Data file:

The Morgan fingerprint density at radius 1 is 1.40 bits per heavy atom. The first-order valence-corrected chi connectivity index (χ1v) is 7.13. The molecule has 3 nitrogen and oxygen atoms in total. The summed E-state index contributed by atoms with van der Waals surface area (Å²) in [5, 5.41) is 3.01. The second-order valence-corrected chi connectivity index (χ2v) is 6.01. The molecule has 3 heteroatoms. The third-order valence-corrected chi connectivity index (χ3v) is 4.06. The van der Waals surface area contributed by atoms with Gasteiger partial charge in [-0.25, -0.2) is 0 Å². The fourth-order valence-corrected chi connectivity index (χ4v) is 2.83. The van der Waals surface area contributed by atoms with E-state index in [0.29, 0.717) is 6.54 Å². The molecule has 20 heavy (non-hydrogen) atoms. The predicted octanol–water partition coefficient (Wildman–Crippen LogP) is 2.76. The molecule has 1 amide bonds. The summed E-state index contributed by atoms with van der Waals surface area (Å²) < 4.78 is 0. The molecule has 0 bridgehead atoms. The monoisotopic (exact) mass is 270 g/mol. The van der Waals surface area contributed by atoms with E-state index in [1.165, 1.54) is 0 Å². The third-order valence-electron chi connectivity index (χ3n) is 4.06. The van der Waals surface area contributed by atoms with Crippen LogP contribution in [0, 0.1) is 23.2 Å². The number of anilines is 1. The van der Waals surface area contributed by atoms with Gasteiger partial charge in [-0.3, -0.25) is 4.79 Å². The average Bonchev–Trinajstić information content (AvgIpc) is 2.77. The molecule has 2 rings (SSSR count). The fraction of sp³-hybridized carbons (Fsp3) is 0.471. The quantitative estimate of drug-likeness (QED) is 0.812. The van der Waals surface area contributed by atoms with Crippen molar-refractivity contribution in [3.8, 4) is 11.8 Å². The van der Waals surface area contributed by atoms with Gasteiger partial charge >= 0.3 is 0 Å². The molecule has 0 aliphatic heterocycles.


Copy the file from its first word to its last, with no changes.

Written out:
The Morgan fingerprint density at radius 1 is 1.40 bits per heavy atom. The first-order valence-corrected chi connectivity index (χ1v) is 7.13. The molecule has 3 nitrogen and oxygen atoms in total. The summed E-state index contributed by atoms with van der Waals surface area (Å²) in [5, 5.41) is 3.01. The second-order valence-corrected chi connectivity index (χ2v) is 6.01. The molecule has 3 heteroatoms. The third-order valence-corrected chi connectivity index (χ3v) is 4.06. The van der Waals surface area contributed by atoms with Gasteiger partial charge in [-0.25, -0.2) is 0 Å². The fourth-order valence-corrected chi connectivity index (χ4v) is 2.83. The van der Waals surface area contributed by atoms with E-state index in [0.29, 0.717) is 6.54 Å². The molecule has 20 heavy (non-hydrogen) atoms. The predicted octanol–water partition coefficient (Wildman–Crippen LogP) is 2.76. The molecule has 1 amide bonds. The summed E-state index contributed by atoms with van der Waals surface area (Å²) < 4.78 is 0. The molecule has 0 bridgehead atoms. The monoisotopic (exact) mass is 270 g/mol. The van der Waals surface area contributed by atoms with E-state index in [1.165, 1.54) is 0 Å². The third-order valence-electron chi connectivity index (χ3n) is 4.06. The van der Waals surface area contributed by atoms with Crippen LogP contribution in [0, 0.1) is 23.2 Å². The number of anilines is 1. The van der Waals surface area contributed by atoms with Gasteiger partial charge in [-0.3, -0.25) is 4.79 Å². The average Bonchev–Trinajstić information content (AvgIpc) is 2.77. The molecule has 2 rings (SSSR count). The fraction of sp³-hybridized carbons (Fsp3) is 0.471. The quantitative estimate of drug-likeness (QED) is 0.812. The van der Waals surface area contributed by atoms with Crippen molar-refractivity contribution in [3.8, 4) is 11.8 Å². The van der Waals surface area contributed by atoms with Gasteiger partial charge >= 0.3 is 0 Å². The molecule has 0 aliphatic heterocycles.